Using GET and POST to Your Advantage

The logical thought pattern knowing the request sizes is to always send requests via POST.  And I think technically this is possible, however I don’t know of a simple parameter to set that will make all requests sent via POST.

But, as Ryan Olson pointed out in the comments below, some requests are sent via POST by default.  This information can be useful when designing your strategy on how to best send your requests. 

Request TypeRequest Method

Avoiding Request Size Limitations

To illustrate this solution, here is a code example written in very general sense – you’ll need to adapt this to fit your coding language.


As I mentioned above, I used to work quite a bit with Adobe Ominutre.  Adobe provided a tool for analyzing the tracking requests you sent to them, so debugging and troubleshooting was fairly easy.  However Google Analytics does not offer their own such tool.

But it is possible to debug your work here.  In my recent implementation, I noticed data was not coming into Google Analytics like I had expected despite me feeling confident about my code.  Turns out one of my bugs was a stupid mistake of not populating a tag correctly and thus I was sending text into a numeric field and the entire request was being rejected.

That last sentence brings up a point I want to highlight for your debugging.  Just because you are sending data to Google Analytics doesn’t mean that it was accepted by Google Analytics.  What do I mean by that?  Well just like I said above – I was being thrown off by a request not being recorded that I later realized I was sending text in a numeric field.  So the request left the browser just fine, Google Analytics did receive the request, however because the data was not as they expected it to be, they rejected it on their end.  So from my browser and debugging standpoint everything was working fine.  So the point here is to ensure you check your data – this is both in your requests and in Google Analytics.  Make sure it’s sending as you expect and make sure it’s showing in your reports as you expect.  After-all – you analytics is only as good as the data within it – if it’s not accurate or being recorded correctly, your data is useless and will mislead your organization.

To properly debug Google Analytics, lets take a second to ensure that we know how analytics works.  You set various parameters on the page – lets say a checkout action, and then send that via a pageview hit.  What happens is the Google Analytics library will then generate a 1×1 blank image (a pixel) and append to it’s URL path all of the various query parameters it takes to make up the full request.  So the values for your checkout action get added to this query parameter string.  The browser then loads this image, which sends all of these parameters off to Google Analytics and the tracking request is complete on the browsers end.  Google Analytics will now process it, but what happens there is out of the scope of this article and they cover in depth in their Google Analytics Academy program.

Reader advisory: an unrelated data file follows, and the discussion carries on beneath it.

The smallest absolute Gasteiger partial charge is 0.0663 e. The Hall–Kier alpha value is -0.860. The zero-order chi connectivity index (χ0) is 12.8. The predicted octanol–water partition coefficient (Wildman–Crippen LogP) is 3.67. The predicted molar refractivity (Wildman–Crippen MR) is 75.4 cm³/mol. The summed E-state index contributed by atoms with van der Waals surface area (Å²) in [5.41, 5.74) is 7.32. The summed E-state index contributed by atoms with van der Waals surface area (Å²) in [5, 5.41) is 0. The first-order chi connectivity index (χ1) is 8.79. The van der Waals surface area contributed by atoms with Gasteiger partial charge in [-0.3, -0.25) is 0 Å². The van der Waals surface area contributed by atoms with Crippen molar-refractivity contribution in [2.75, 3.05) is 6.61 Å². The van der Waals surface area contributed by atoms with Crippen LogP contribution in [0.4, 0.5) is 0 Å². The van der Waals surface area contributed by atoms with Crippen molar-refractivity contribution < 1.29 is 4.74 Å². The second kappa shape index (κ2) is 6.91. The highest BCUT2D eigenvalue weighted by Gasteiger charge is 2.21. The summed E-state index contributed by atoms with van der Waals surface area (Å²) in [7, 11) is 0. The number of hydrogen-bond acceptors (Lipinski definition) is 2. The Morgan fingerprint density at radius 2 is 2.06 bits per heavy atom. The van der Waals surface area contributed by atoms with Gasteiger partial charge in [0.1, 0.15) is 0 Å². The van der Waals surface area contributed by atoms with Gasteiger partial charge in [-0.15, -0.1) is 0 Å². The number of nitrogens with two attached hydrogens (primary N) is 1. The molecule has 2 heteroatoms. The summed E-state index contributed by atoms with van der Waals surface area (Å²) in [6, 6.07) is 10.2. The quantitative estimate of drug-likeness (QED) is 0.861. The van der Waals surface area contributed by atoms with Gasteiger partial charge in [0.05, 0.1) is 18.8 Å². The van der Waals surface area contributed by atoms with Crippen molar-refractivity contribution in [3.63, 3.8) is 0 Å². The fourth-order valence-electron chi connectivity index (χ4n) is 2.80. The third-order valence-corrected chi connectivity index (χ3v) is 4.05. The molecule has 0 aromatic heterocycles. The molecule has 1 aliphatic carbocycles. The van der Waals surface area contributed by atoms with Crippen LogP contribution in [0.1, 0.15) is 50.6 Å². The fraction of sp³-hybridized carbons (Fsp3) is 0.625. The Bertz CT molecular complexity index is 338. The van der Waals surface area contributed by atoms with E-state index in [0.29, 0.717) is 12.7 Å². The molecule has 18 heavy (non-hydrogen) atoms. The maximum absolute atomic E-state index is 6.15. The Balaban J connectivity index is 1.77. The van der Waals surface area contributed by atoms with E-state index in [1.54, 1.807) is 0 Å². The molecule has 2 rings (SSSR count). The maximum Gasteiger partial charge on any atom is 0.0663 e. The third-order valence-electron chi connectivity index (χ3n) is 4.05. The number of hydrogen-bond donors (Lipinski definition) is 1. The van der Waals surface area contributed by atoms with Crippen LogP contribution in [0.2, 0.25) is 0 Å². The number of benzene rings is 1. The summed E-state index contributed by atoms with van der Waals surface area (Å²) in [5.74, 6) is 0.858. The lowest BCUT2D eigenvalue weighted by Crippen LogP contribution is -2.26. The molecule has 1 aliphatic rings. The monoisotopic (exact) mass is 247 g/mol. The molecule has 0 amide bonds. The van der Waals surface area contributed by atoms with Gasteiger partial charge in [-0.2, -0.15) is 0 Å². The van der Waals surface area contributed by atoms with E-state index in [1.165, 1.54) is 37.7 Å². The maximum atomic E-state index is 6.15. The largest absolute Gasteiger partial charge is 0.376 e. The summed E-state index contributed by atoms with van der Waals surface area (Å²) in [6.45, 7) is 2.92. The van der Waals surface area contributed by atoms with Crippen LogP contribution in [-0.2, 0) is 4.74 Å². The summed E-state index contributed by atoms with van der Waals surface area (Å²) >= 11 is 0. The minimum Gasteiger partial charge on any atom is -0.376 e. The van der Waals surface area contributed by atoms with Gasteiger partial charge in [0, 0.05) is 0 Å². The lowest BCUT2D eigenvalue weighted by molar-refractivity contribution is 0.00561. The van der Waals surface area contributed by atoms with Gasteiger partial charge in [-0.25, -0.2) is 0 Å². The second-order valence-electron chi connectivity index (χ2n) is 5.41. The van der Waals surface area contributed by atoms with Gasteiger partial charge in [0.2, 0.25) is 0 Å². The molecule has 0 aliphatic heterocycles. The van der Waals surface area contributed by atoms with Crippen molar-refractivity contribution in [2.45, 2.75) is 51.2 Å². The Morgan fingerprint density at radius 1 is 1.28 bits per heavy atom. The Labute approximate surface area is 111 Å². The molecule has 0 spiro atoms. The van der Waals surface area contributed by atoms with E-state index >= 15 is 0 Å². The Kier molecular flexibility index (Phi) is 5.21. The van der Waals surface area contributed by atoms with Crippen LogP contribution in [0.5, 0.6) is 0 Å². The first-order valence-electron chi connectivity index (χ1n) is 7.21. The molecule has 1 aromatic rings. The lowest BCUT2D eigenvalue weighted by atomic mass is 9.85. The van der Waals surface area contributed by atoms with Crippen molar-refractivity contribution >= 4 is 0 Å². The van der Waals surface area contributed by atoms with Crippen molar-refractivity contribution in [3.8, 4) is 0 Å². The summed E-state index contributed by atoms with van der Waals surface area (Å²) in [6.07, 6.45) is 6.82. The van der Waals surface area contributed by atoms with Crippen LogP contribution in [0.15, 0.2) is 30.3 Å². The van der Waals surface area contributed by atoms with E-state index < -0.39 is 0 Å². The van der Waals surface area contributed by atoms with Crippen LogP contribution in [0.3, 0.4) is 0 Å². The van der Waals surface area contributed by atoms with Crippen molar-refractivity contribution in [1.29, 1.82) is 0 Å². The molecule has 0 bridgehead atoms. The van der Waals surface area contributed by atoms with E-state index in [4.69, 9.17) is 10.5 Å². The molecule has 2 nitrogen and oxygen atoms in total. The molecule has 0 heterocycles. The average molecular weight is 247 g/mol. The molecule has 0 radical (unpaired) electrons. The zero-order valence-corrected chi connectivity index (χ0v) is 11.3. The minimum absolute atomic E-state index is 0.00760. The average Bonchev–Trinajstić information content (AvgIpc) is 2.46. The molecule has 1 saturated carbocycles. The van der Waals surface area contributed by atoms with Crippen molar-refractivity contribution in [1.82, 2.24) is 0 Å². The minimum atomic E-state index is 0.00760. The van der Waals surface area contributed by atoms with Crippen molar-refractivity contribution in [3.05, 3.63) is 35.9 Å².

So with that background, debugging can be fairly easy – we just need to be able to view the image request being sent and what parameters are attached to it.  If we understand what each of those parameters mean, then we can verify that we are passing our data to Google Analytics in the correct format and method and all should be good.

Google Analytics Debugging Tools

Debugging tools don’t like really long requests.  But the request does seem to make it to Google still.  An example: for a category page where you are listing lets say 50 products.  You are instructed to send an impression for each of those products to Google Analytics to power the Product List Performance report.  This results in a request to Google Analytics with a LONG string of query parameters.  Note the screenshot just below – the top request is from a category page with long list of impressions.  The second request is from a click event.  Despite the debugging tools not displaying the first request correctly, the data does make it into Google Analytics.

Long Queries

One way to debug this better is to limit you code to only show one or two impressions to ensure that it is sending correctly.  Since this will most likely be in a loop programmatically, you can fairly reliably assume that the other impressions will send fine.

Here are several options for how to see Google Analytics requests.

Google Analytics Trace Debugging

There is a debug mode for Google Analytics that outputs additional information to your browsers console window.  This will allow you to see what parameters are set with each request.  A LOT of information gets displayed, but it’s some great insights.  Here is where you can learn how to enable this mode.  Of course use this in your development environment only.


NOTE: if you don’t have anything displayed to your console, there’s a chance that your sites codebase is blocking the console.log function.  Here is an article on how to enable it.


Omnibug has to be my favorite tool for debugging Analytics – it also works for analyzing Facebook, Omniture, and other tracking requests.  This is a plugin for either Chrome Web Developer Tools or Firebug (Firefox).  It will show the requests sent to Google Analytics for you and display them in an easy to read display.

Use Omnibug to view and debug Google Analytics requests
Omnibug is a great tool to see all Google Analytics requests sent. Twirl down each request to see the full details of what information was sent.